TV market is 'Apple's to lose' says ex-CEO

TV market is 'Apple's to lose' says ex-CEO
John Sculley, the former Apple boss, says the iPhone and iPad gives Apple a huge advantage if it enters the TV game

The man who ran Apple when Steve Jobs departed in 1985 says he's backing the company to take over the TV market if it ends up launching the long-rumoured 'iTV' flatscreen set.

Former CEO John Sculley told Bloomberg that the TV game is "Apple's game to lose," mainly due to the advantage it already possesses thanks to the iPhone, iPad and Mac computer range.

"They own three screens - the mobile phone, tablet and computer - and you can see how important it is to them to own the fourth, which is TV," said Sculley, who Bloomberg says has no insider knowledge at Apple.

Owning the living room

He added that the existing Mac OS X, iOS and iTunes ecosystem and the consistent experience it offers across all devices gives Apple a huge leg-up on its would-be competitors in the TV market

"People don't realize how huge this is. Microsoft wanted the living room, Sony wanted the living room, and so far both have failed, said Scully, who now runs his own investment firm and is president of mobile software company 3Cinteractive.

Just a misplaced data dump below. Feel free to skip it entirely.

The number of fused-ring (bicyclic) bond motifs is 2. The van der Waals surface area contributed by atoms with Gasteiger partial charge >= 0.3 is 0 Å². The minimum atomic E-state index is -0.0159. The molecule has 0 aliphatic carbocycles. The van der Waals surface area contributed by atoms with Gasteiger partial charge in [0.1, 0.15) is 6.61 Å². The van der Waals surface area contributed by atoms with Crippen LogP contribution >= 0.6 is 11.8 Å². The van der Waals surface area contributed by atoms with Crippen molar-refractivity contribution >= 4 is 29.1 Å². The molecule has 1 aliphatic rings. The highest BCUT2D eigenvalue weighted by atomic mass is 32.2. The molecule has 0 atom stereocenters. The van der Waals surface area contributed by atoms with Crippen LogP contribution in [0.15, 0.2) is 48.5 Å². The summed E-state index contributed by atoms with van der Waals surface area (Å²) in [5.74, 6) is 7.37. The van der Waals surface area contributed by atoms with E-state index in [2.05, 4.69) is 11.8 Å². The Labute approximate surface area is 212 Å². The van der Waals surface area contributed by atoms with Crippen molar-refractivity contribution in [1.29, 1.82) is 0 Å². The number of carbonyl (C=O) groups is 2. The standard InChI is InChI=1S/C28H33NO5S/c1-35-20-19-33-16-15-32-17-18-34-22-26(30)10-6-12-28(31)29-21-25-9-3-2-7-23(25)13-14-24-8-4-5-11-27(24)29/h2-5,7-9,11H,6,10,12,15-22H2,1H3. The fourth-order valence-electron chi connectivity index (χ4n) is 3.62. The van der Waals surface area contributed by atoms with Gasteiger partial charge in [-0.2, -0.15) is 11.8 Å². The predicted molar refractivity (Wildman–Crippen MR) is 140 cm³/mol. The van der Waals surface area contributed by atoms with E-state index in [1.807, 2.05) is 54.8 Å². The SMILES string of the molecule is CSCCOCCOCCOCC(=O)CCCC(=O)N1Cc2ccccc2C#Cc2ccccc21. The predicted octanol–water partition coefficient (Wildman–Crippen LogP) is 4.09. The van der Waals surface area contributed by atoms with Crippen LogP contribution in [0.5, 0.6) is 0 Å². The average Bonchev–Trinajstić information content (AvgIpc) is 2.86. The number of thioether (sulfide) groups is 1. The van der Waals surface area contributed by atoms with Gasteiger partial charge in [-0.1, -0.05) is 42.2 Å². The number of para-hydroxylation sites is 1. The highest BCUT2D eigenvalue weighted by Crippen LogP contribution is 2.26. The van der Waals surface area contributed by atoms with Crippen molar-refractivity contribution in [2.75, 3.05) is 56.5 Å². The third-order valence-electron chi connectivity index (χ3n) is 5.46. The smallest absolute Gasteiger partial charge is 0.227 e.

Expected launch

Rumours that Apple plans to launch a flatscreen TV have grown so strong in the last year, it's now expected that Cupertino will enter the market at some point within the next 12-18 months.

The company is currently thought to be in negotiations with cable networks to secure access to content, although multiple reports have stated the old guard is so far proving resistant to the change.

At the end of last week we reported on speculation that the set would offer a web-stored DVR capacity and on-demand content.

Via: Bloomberg

Chris Smith

A technology journalist, writer and videographer of many magazines and websites including T3, Gadget Magazine and He specializes in applications for smartphones, tablets and handheld devices, with bylines also at The Guardian, WIRED, Trusted Reviews and Wareable. Chris is also the podcast host for The Liverpool Way. As well as tech and football, Chris is a pop-punk fan and enjoys the art of wrasslin'.